The self-described “Handmaiden to Capitalism’s” reaction to my critique of her work

Heidi Moore is the finance editor for The Guardian. She has also worked for the Wall Street Journal and Marketplace. Two of my columns have discussed the economic myths that Moore embraces to champion austerity. My first column cited her pro-austerity columns as an example of one of the central problems we face globally. Many prominent individuals who consider themselves progressives embrace austerity. Indeed, many socialists in Spain and Greece designed and inflicted austerity – producing Great Depression-level unemployment in both Nations. Much of the German left’s leadership supports austerity. The Guardian considers itself a progressive newspaper, but its financial editor is an austerian whose non-ironic, self-selected tag is “Handmaiden to Capitalism.” (Derivative of Forbes’ self-description: “Capitalist Tool.”) I entitled the column: “Deprogramming Progressives Indoctrinated into Supporting Austerity.”

My column quoted extensively from Moore’s arguments in favor of austerity and explained why her arguments, e.g., that a Nation with a sovereign currency is just like a household in terms of budgets and that cuts in U.S. federal spending were an essential response to the Great Recession were examples of harmful economic myths. I didn’t believe that I could convince Moore to give up her passionate embrace of austerity. She has continued to push for austerity as she watched it devastate the Eurozone, so I knew I had no chance of changing her views any time soon. My second column focused on a January 4, 2013 Moore column on the so-called “fiscal cliff”, austerity, and the platinum coin. I entitled it: “The Most Embarrassing Financial Column of 2013.”

My second column was seven typed pages and, like the first column (“Deprogramming Progressives”) it quotes extensively Moore’s arguments so that the reader can evaluate their context. I then make detailed critiques, often clause by clause, of the errors of economics, logic, and fact that I believe she made in her January 4 column. Substantive criticism is a treasure, but it is a painful treasure that Moore is (understandably) not masochistic enough to treasure.

Here are Moore’s responses to my columns:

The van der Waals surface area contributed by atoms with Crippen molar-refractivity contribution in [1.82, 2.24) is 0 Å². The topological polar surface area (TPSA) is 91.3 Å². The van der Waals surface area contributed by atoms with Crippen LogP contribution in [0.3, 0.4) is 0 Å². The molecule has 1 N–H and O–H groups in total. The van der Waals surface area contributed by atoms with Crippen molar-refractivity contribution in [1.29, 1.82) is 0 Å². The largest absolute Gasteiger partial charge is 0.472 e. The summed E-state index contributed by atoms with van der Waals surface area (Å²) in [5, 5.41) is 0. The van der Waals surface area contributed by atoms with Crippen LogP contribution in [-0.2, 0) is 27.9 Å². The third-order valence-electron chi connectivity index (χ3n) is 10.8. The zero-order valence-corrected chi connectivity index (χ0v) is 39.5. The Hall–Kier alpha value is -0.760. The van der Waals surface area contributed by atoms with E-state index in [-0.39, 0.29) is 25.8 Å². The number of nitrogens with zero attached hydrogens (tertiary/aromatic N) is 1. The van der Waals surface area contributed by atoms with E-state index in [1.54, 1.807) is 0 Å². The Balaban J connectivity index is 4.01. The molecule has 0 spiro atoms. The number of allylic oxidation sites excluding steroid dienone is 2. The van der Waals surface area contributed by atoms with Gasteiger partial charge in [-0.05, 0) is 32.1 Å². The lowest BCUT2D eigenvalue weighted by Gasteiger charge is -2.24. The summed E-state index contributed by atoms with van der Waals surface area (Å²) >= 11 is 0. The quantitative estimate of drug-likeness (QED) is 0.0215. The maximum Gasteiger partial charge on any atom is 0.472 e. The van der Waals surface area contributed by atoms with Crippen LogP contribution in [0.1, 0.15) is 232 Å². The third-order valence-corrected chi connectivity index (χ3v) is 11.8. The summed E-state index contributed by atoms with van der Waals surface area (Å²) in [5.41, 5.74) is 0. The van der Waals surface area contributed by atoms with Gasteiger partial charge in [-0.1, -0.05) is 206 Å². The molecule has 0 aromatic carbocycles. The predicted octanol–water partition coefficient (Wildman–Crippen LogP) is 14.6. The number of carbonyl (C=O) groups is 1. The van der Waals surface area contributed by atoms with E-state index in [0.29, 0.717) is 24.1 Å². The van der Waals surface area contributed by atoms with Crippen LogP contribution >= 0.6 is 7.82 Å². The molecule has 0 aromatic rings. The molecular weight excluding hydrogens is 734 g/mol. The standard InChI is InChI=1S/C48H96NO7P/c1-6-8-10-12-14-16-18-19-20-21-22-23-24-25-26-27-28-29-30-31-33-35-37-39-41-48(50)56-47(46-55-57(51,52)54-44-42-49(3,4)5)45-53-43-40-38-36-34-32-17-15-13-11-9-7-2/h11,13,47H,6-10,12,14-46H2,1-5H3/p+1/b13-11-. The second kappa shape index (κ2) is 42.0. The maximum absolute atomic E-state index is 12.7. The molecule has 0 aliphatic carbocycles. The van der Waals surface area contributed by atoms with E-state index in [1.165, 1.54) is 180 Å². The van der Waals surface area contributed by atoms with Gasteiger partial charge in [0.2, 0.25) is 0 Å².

Read more at http://www.nakedcapitalism.com/2013/01/bill-black-the-handmaiden-of-capitalism-v-the-swamp-denizen-of-detroit-william-k-black.html#YyXKWg9xi3iIZ0R6.99

NO WONDER I LIKE HIM! BILL COMES FROM DETROIT, TOO!

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Response to Demeter (Reply #12)

Mon Feb 4, 2013, 06:55 AM

14. Bing says 50 parks to close due to collapse of Belle Isle deal

http://www.detroitnews.com/article/20130202/METRO01/302020345/1409/metro/Bing-says-50-parks-close-due-collapse-Belle-Isle-deal

Mayor Dave Bing announced Friday 50 city parks will close this spring and maintenance will be scaled back at others after the City Council failed to approve an agreement with the state to lease Belle Isle.

The dramatic cuts to Detroit's park offerings will leave just 57 open in the city of 700,000 that once maintained 308 parks.

"We looked a gift horse in the mouth. We had a deal that was workable, that was doable, that would not have closed parks; why we didn't act on that, I don't know," Bing said at a press conference in the Coleman A. Young Municipal Center.



From The Detroit News: http://www.detroitnews.com/article/20130202/METRO01/302020345#ixzz2Jvl5kbuV

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Response to Tansy_Gold (Original post)

Mon Feb 4, 2013, 07:56 AM

15. i'm receiving messages from Beyond...or is it Beyonce

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Response to Tansy_Gold (Original post)

Mon Feb 4, 2013, 07:59 AM

16. Munich conference breaks Iran-US ice

http://www.atimes.com/atimes/Middle_East/OB05Ak02.html

CAMBRIDGE, Massachusetts - Iran and the United States are on the verge of a historical opportunity to repair their frozen relations and thus reverse the spiral of conflict spiral that for years has dominated their interactions. It is the right thing to do and at the right time, given the fact that more often than not past opportunities were lost simply because one side or the other was not "ready".

Fortunately, today's situation is different and that is a cause for cautious optimism in light of positive statements from US and Iranian officials, particularly by US Vice-President Joseph Biden who, while attending the 49th Munich Security Conference, announced US's readiness to engage in serious dialogue with Iran, a move that was immediately reciprocated by Iran's Foreign


Minister Ali Akba Salehi, who termed Biden's remark as a welcome "step forward."

"We have no red line for bilateral negotiations when it comes to negotiating over a particular subject ...", Salehi said in Munich. "If the subject is the nuclear file, yes, we are ready for negotiations but we have to make sure ... that the other side this time comes with authentic intention, with a fair and real intention to resolve the issue."